The husband and wife duo behind Tezos have faced their latest setback in an ongoing securities class action against their $232 million ICO.
The husband and wife duo behind blockchain project Tezos have faced their latest setback in an ongoing securities class action against their $232 million Initial Coin Offering (ICO), according to a docket report published August 7.
U.S. District Judge Richard Seeborg of the Northern District of California yesterday refused to dismiss plaintiff Arman Anvari’s suit against the defendants, which consolidates various prior class action suits filed by other Tezos contributors against Arthur and Kathleen Brietman, their firm Dynamic Ledger Solutions (DLS), and the Tezos Foundation.
The controversial case surrounds what Tezos’ creators claim was an online fundraiser, although the docket report chooses to adopt the term ICO “in deference to the language of the complaint,” while noting that the Breitmans were “careful to avoid characterizing the plan” as such.
The defendants are thus accused of violating U.S. Securities and Exchange Commission (SEC) regulations through the sale of unregistered securities in the U.S.
Judge Richard Seeborg dismissed the Breitmans’ motion against Anvari’s complaint, in which the couple had argued that the ICO did not fall under the U.S. SEC’s jurisdiction because it was administered by the Swiss-based Tezos Foundation.
The judge considered that the involvement of DLS "in establishing and aiding the Tezos Foundation rendered the two entities deeply intertwined, if not functionally interchangeable, throughout the ICO process”:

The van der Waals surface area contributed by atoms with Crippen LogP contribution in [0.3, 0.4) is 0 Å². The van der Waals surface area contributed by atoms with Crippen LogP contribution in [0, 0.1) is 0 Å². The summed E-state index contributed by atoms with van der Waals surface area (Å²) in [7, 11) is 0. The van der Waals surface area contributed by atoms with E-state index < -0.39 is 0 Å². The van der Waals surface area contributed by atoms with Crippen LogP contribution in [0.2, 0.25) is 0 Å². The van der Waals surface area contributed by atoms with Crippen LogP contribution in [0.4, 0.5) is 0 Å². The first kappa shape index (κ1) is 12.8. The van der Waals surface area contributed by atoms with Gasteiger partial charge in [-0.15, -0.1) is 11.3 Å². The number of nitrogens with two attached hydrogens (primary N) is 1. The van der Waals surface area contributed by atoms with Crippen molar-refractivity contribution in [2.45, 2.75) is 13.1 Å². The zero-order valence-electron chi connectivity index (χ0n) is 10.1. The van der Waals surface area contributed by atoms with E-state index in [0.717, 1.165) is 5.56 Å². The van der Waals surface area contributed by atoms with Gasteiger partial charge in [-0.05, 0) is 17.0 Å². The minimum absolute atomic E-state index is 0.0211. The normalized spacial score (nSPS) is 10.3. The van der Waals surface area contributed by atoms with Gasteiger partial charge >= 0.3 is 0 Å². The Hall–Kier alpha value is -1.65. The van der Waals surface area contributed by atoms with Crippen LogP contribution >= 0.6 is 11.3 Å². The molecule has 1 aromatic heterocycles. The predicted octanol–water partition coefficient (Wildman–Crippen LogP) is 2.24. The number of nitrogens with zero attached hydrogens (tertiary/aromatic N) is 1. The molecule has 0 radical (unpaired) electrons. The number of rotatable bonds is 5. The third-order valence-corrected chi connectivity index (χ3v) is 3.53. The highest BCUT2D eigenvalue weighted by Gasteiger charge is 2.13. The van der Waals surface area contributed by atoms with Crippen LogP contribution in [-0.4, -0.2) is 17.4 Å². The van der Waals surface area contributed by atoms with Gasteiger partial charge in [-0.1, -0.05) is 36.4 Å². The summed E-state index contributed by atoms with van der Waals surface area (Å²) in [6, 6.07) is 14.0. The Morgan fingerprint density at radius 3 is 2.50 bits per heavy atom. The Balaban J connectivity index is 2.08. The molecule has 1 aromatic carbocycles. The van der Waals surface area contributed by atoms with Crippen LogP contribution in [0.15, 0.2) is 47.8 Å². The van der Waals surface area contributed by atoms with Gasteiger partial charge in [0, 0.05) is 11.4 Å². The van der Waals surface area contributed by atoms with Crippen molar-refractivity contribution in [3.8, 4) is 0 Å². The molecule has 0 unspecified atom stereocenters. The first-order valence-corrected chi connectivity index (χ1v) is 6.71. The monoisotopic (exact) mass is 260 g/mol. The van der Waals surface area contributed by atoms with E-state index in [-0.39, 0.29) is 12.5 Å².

“Try as the Foundation might to argue that all critical aspects of the sale occurred outside of the United States, the realities of the transaction (at least as alleged by Anvari) belie this conclusion.”
The judge notes that Anvari’s transaction was hosted on an Arizona-based server and run by Arthur Breitman in California, adding that Anvari “presumably” learned about the ICO from “marketing that almost exclusively targeted [US] residents,” and his ether contribution “was validated by a network of global “nodes” clustered more densely in the [US] than in any other country.”
Two further defendants are named in the court filing. The first is venture capitalist Tim Draper, who publicly backed the project and allegedly purchased a $500,000, ten percent stake in DLS in May 2017, before separately joining a $1 million capital pool during the July ICO. The second is Bitcoin Suisse AG, a firm that provided intermediary services to certain of Tezos’ ICO contributors.
Draper has now been dismissed with leave to amend, after Seeborg found that Anvari failed to show he relied on anything Draper had said when he chose to invest in Tezos. Bitcoin Suisse has been wholly dismissed as a defendant, as it does “not appear to be a key player.”
On June 30, the Tezos Foundation finally launched its beta network, calling the move an “inflection point” for the project.
At press time, Tezos (XTZ) is trading at $1.52, down almost 16 percent on the day.